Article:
Dr. Linhorst first discussed the basics of radiation protection. Then he explained how water is used in nuclear facilities for radiation protection purposes. He identified the main application of underwater technology like in-service inspection, minor repair works, and decommissioning. He said that it could be a good turn out to the operation if underwater technology is used for the Fukushima clean up.


Students listen as Dr. Linhorst answers the question about how water would be treated after the decommissioning.

Major nuclear power accidents in the history like the 3 Mile Island 2 (TMI2) accident in USA and the very recent Fukushima disaster were discussed during the lecture. Dr. Linhorst explained how the accidents happened and gave possible solutions to the problems posed by the accidents. He also presented several video presentations to show how underwater technology is used for the repair and decommissioning of nuclear facilities.

Teachers and students threw many questions to Dr. Linhorst during the open forum. One teacher asked about the economic or financial concern that decommissioning or the use of underwater technology would pose to the operators. Another asked about the reliability of the machines since they are subjected to water and radiation. Dr. Linhorst said that radiation is not a major problem to the machines. He added that researches are now being done concerning the types and designs of nuclear reactors so that they will be easier to decommission. When an Applied Physics student asked about what they will do to the water after the decommissioning, Dr. Linhorst said that nuclear power plants do not need another facility to clean the water. Extra facilities for the water treatment, he said, will only be needed in case of emergency.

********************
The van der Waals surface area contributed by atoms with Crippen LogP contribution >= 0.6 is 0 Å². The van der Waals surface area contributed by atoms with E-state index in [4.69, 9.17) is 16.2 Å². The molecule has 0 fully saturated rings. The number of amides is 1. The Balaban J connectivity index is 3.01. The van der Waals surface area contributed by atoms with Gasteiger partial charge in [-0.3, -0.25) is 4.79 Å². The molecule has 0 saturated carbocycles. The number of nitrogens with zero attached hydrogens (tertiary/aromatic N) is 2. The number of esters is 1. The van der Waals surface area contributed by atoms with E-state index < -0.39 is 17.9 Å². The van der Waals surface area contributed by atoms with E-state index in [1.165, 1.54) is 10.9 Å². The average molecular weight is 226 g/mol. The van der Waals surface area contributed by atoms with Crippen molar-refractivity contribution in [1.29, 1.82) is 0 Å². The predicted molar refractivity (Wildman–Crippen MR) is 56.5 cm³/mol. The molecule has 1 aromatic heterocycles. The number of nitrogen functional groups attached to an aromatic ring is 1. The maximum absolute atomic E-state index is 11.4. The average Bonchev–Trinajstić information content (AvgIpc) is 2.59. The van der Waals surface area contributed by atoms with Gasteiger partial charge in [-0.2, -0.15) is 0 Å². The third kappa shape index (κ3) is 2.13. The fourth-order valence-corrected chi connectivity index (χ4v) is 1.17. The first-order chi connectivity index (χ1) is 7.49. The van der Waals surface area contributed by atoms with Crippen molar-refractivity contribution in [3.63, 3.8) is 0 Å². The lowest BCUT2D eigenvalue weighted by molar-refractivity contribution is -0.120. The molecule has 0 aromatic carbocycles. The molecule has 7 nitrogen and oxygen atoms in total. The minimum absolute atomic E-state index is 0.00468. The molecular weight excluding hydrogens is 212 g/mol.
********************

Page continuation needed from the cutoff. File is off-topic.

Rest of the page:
A teacher from the Physics Division asks if the Bataan Nuclear Power Plant could be used or converted into an educational park.